A 30 percent federal tax credit, state and utility rebates, more efficient equipment, and eco-conscious homeowners continue to spur interest in residential solar energy.

As we discuss in our report on solar energy system options, these projects are expensive, but generous programs available in Massachusetts, plus resulting energy savings, add up so that homeowners will quickly recoup upfront costs.

Before shelling out more than $10,000 to equip your home with a solar array, consider your roof’s age. Panels sold today are designed to last for 25 years or more. If your roof is more than 15 years old, the panels will outlast your shingles, which might become a problem when you need a new roof. You’ll have to have solar panels uninstalled and reinstalled, which can be expensive. Many roofing contractors won’t do that work, leaving you to find a separate company to deal with it.

An alternative is to replace your entire roof with solar shingles or tiles, which work the same way panels do. Installing them gives you a new roof and a solar energy system at the same time.

Because many homeowners find solar panels ugly contraptions, solar roofs may boast more curb appeal. CertainTeed offers solar shingles and tiles that get installed right on top of sheathing, replacing some of the roof’s conventional shingles. While solar panels look a bit like the International Space Station crashed onto your roof, solar shingles are composed of thin low-profile units that get installed even with the plane of the roof. They will still have a glassy black surface that visually stands out from adjacent lighter-color asphalt shingles that cover the rest of your roof. In other words, they’re far less noticeable than conventional solar panels, but you’ll still notice that there’s a solar array up there.

Tesla and Luma Solar try to make solar power more attractive by covering the entire roof with a uniform-looking surface. These companies produce metal tiles equipped with photovoltaic generators that get installed on areas of a roof that get the most sun; the rest of the surface gets lookalike non-solar metal tiles. Still, metal tiles don’t look like conventional shingles. If you live in a contemporary-style home, these products might fit in—but they may stand out in a more traditional structure.

On the other hand, as more homeowners embrace solar roofs—or panels, for that matter—they will become more common and may not look odd.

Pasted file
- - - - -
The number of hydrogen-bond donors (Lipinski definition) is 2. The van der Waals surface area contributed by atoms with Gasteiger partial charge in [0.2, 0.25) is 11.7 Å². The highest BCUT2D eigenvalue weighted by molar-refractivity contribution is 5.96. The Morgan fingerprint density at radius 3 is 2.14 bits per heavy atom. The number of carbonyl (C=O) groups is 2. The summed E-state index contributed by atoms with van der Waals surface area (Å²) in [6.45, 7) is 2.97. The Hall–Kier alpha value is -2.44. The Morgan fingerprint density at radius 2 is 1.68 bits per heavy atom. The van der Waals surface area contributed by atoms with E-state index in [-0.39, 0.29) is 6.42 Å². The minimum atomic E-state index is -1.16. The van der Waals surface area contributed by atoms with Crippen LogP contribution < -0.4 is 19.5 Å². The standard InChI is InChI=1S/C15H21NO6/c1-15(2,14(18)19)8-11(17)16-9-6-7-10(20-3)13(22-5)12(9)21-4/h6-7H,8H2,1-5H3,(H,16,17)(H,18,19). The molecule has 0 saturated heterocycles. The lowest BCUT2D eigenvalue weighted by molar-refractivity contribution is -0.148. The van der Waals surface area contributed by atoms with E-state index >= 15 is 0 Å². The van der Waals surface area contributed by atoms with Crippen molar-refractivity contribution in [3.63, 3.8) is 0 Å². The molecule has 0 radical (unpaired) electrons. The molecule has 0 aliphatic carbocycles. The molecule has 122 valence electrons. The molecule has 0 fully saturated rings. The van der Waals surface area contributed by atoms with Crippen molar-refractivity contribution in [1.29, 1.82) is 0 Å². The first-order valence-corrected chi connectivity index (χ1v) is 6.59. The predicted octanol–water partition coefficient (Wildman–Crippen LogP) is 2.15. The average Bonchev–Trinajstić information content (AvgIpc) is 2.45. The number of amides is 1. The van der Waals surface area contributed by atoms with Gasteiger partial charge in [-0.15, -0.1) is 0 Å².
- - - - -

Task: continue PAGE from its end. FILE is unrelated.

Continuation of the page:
Unfortunately, solar tiles remain pricier than conventional solar panels. Replacing your old roof with conventional shingles and then installing solar panels will still be cheaper than reroofing with solar shingles or tiles.

CertainTeed’s website states that its “solar shingles and solar tiles are considerably more expensive [than panels], costing more than $65,000 for the average install of a full roof system” (before factoring in available tax credits and rebates).

Our researchers collected price quotes from Tesla’s “certified” installers for a few sample homes and were quoted about $20 per square foot—or $40,000 for a 2,000-square-foot roof. Tesla also requires that all its new solar roof customers purchase its Powerwall battery system, which adds $10,000 to $18,000 to the tab. (Again, these costs don’t include the effects of tax credits and other local incentives.)

Panel systems are far less expensive: A typical-size solar energy system using panels runs about $18,000 for a typical home in the Boston area, before tax credits and rebates.

Reasonably priced roofing companies charge about $4 per square foot to install new roofs using high-quality architectural shingles, meaning a typical new roof costs about $10,000 to $12,000.

So, the math: Even if we use a highly conservative estimate (and factor in the 30 percent tax credit), you’ll likely pay at least $35,000 to install a roof with solar shingles or tiles, compared to $10,000 to $12,000 for a conventional one plus $18,000 for a solar panel setup.

Aside from lower costs, other reasons make panels a better buy. Although solar-roof manufacturers claim their products can convert the sun’s rays into electricity as efficiently as panels, they’re still usually less productive. That’s because you can’t reorient or reangle your roof into an optimal position to catch the most rays. Panels, on the other hand, are attached to racks and installed at ideal angles to maximize production.

Another drawback for solar roofs: If you want to add capacity later (say, to generate more juice to charge an EV or to power a new heat pump), it’s pretty easy to slap more solar panels onto your roof. But if you have a solar roof, you’re stuck with the capacity that’s up there.

If you decide to go solar, no matter what you buy, take steps to avoid overpaying and stay out of trouble. Visit the “Solar Energy” section of our website for advice on important matters.